Dedicated to studying and rescuing the animals of Alaska’s unique marine environments, the keepers of Alaska SeaLife Center facilitate encounters with marine life at an array of exhibits. Integrating the terrain of Resurrection Bay, the exhibits give guests an up-close view of animals at their most natural. Harbor seals sun themselves on the rocks, 2,000-pound steller sea lions glide ballerina-like through the water, and a giant Pacific octopus gestures with all eight arms during a solo rendition of “Y.M.C.A.” Alaska SeaLife Center’s veterinarians also work behind the scenes at the I.Sea.U, a refuge for rescued marine mammals that has helped rehabilitate otter pups, walrus calves, and beluga calves.
In the late 1960s, Anchorage's grocers held a contest to see who could sell the most toilet paper. One of two first-place prizes was $3,000, but the victor chose the other—a baby Asian elephant. He quickly realized he couldn't take care of her, so he put her up in the heated barn of local horse rancher Sammye Seawell. Sammye fell so in love with this small pachyderm that she began housing other abandoned creatures—enough to fill a zoo. More than 40 years later, The Alaska Zoo's keepers and veterenarians continue this simple but powerful mission: to rescue orphaned, injured, and captive-born animals of the Arctic, sub-Arctic, and similar regions.
Today, the zoo’s habitats house more than 110 animals from 53 cold-loving species. In semiaquatic zones, polar bears nap, harbor seals swim, and river otters attempt to solve calculus equations. In terrestrial environments, amur tigers play with a ball attached to a zipline, and black bears lounge in a hammock made from recycled fire hoses. Other habitats house residents such as snow leopards, reindeer, and wolves.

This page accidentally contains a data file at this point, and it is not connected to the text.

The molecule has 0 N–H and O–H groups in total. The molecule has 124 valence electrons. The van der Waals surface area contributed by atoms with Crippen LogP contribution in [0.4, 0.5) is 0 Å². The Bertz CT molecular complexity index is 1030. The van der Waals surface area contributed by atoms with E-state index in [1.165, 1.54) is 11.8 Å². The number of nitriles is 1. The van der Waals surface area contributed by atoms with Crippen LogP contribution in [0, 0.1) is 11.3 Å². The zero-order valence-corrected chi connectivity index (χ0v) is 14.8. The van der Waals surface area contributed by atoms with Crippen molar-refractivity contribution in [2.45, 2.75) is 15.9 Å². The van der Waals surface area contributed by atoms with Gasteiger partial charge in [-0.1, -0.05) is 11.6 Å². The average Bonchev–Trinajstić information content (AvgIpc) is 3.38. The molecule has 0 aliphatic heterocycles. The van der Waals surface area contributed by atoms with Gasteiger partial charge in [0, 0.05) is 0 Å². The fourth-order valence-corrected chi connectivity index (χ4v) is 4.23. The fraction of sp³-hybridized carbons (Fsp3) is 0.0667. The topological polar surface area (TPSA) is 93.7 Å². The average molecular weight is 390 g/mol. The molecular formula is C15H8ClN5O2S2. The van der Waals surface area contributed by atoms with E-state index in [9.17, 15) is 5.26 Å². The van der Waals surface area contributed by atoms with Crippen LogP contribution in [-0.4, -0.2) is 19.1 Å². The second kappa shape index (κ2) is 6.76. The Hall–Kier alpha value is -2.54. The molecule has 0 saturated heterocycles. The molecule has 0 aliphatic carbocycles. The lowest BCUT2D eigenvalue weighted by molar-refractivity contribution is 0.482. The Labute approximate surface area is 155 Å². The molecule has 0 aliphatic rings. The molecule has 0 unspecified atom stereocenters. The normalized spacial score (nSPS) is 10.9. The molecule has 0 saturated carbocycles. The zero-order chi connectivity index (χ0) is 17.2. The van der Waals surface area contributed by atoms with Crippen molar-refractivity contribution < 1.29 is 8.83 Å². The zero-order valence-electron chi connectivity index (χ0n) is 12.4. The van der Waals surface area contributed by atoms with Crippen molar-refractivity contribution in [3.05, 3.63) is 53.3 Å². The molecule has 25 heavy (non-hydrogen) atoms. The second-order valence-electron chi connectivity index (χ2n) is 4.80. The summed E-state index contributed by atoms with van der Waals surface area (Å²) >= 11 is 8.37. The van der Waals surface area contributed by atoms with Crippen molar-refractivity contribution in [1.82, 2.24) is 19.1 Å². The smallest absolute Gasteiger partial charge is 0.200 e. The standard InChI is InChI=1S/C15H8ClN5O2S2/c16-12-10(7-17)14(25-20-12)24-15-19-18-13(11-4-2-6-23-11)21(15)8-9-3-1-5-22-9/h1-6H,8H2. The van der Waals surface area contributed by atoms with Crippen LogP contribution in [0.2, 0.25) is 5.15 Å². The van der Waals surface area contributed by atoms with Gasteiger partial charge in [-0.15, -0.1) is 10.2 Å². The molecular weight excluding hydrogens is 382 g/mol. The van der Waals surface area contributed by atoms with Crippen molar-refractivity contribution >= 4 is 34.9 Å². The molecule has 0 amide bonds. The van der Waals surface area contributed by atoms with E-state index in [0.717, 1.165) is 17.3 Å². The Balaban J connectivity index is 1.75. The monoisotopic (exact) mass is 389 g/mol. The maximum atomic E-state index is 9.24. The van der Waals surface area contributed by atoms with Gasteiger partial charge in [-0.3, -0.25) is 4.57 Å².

In addition to caring for these animals, staffers conduct Iditarod-focused educational events in March and use animal-themed light displays to celebrate both the summer solstice and approaching winter holidays. They also raise awareness for wildlife through educational programs, such as seasonal adventure camps and zookeeper shadowing, and join in conservation efforts, such as serving as ambassadors for Polar Bears International and the Toupees for Bald Eagles Project.
With its craggy mountains, monochrome tundra, and verdant valleys, Alaska itself stands as a monument to the beauty and power of nature. Focusing on the state's prehistory, the Alaska Museum of Science and Nature's sprawling collection of artifacts educates the public with engrossing and educational dioramas and displays. Among the museum’s notable exhibits is its newest installation, Ice, which delves into the profound geological changes wrought by the last Ice Age. Likewise, the Schmidt Mine exhibit lets visitors touch and pick up craggy specimens from the collection, including meteorites and fluorescent stones. Ancient mammoth bones and fearsome saber-tooth tiger jaws show patrons the fauna encountered by Alaska's first human inhabitants, whereas fully assembled dinosaur skeletons transport viewers even further back in time, way before the Jurassic Park movie came out.